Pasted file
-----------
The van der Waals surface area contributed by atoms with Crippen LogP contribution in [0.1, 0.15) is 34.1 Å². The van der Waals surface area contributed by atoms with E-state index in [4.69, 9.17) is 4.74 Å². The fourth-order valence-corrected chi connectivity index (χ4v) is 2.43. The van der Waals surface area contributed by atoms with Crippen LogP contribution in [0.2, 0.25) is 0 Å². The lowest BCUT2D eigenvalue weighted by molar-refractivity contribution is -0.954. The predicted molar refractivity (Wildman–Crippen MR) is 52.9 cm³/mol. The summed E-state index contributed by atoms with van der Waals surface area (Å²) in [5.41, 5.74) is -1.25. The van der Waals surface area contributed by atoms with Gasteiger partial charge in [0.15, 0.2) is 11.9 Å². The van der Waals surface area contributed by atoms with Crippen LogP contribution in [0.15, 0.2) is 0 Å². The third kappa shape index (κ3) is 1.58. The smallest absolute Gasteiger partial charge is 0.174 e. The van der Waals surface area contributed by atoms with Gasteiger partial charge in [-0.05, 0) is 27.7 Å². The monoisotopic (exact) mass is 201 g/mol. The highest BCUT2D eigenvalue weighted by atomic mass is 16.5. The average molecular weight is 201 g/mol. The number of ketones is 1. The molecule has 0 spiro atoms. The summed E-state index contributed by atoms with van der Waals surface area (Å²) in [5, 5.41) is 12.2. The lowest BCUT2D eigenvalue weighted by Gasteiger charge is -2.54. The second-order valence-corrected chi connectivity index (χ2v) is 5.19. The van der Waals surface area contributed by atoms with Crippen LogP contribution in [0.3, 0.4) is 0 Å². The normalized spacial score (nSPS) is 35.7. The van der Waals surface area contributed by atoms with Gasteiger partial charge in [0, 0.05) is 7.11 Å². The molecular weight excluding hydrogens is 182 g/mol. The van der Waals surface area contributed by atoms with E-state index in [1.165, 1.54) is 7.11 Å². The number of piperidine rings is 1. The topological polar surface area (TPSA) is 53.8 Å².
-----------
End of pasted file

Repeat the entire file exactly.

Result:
The van der Waals surface area contributed by atoms with Crippen LogP contribution in [0.1, 0.15) is 34.1 Å². The van der Waals surface area contributed by atoms with E-state index in [4.69, 9.17) is 4.74 Å². The fourth-order valence-corrected chi connectivity index (χ4v) is 2.43. The van der Waals surface area contributed by atoms with Crippen LogP contribution in [0.2, 0.25) is 0 Å². The lowest BCUT2D eigenvalue weighted by molar-refractivity contribution is -0.954. The predicted molar refractivity (Wildman–Crippen MR) is 52.9 cm³/mol. The summed E-state index contributed by atoms with van der Waals surface area (Å²) in [5.41, 5.74) is -1.25. The van der Waals surface area contributed by atoms with Gasteiger partial charge in [0.15, 0.2) is 11.9 Å². The van der Waals surface area contributed by atoms with Crippen LogP contribution in [0.15, 0.2) is 0 Å². The third kappa shape index (κ3) is 1.58. The smallest absolute Gasteiger partial charge is 0.174 e. The van der Waals surface area contributed by atoms with Gasteiger partial charge in [-0.05, 0) is 27.7 Å². The monoisotopic (exact) mass is 201 g/mol. The highest BCUT2D eigenvalue weighted by atomic mass is 16.5. The average molecular weight is 201 g/mol. The number of ketones is 1. The molecule has 0 spiro atoms. The summed E-state index contributed by atoms with van der Waals surface area (Å²) in [5, 5.41) is 12.2. The lowest BCUT2D eigenvalue weighted by Gasteiger charge is -2.54. The second-order valence-corrected chi connectivity index (χ2v) is 5.19. The van der Waals surface area contributed by atoms with Crippen LogP contribution in [0.3, 0.4) is 0 Å². The normalized spacial score (nSPS) is 35.7. The van der Waals surface area contributed by atoms with Gasteiger partial charge in [0, 0.05) is 7.11 Å². The molecular weight excluding hydrogens is 182 g/mol. The van der Waals surface area contributed by atoms with E-state index in [1.165, 1.54) is 7.11 Å². The number of piperidine rings is 1. The topological polar surface area (TPSA) is 53.8 Å².